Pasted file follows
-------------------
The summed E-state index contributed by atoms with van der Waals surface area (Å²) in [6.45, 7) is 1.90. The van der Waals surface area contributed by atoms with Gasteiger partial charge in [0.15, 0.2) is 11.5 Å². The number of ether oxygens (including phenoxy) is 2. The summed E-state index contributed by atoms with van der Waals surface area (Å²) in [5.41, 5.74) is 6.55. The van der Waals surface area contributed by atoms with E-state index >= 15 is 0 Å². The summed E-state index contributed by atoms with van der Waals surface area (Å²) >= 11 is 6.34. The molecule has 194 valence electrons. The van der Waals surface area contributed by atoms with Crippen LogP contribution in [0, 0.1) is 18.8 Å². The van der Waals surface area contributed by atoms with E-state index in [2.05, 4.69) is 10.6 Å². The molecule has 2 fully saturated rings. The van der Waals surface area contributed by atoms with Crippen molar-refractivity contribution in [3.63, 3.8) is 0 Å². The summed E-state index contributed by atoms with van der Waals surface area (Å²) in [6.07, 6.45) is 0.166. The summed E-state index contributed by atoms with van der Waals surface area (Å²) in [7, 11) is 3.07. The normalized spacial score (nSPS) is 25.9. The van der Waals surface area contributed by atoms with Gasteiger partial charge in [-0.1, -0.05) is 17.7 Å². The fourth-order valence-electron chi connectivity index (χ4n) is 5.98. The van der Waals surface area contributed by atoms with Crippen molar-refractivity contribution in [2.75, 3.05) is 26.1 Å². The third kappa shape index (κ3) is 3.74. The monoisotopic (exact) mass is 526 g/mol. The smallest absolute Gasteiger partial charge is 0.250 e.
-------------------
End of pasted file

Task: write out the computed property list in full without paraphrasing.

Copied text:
The summed E-state index contributed by atoms with van der Waals surface area (Å²) in [6.45, 7) is 1.90. The van der Waals surface area contributed by atoms with Gasteiger partial charge in [0.15, 0.2) is 11.5 Å². The number of ether oxygens (including phenoxy) is 2. The summed E-state index contributed by atoms with van der Waals surface area (Å²) in [5.41, 5.74) is 6.55. The van der Waals surface area contributed by atoms with E-state index >= 15 is 0 Å². The summed E-state index contributed by atoms with van der Waals surface area (Å²) >= 11 is 6.34. The molecule has 194 valence electrons. The van der Waals surface area contributed by atoms with Crippen LogP contribution in [0, 0.1) is 18.8 Å². The van der Waals surface area contributed by atoms with E-state index in [2.05, 4.69) is 10.6 Å². The molecule has 2 fully saturated rings. The van der Waals surface area contributed by atoms with Crippen molar-refractivity contribution in [3.63, 3.8) is 0 Å². The summed E-state index contributed by atoms with van der Waals surface area (Å²) in [6.07, 6.45) is 0.166. The summed E-state index contributed by atoms with van der Waals surface area (Å²) in [7, 11) is 3.07. The normalized spacial score (nSPS) is 25.9. The van der Waals surface area contributed by atoms with Gasteiger partial charge in [-0.1, -0.05) is 17.7 Å². The fourth-order valence-electron chi connectivity index (χ4n) is 5.98. The van der Waals surface area contributed by atoms with Crippen molar-refractivity contribution in [2.75, 3.05) is 26.1 Å². The third kappa shape index (κ3) is 3.74. The monoisotopic (exact) mass is 526 g/mol. The smallest absolute Gasteiger partial charge is 0.250 e.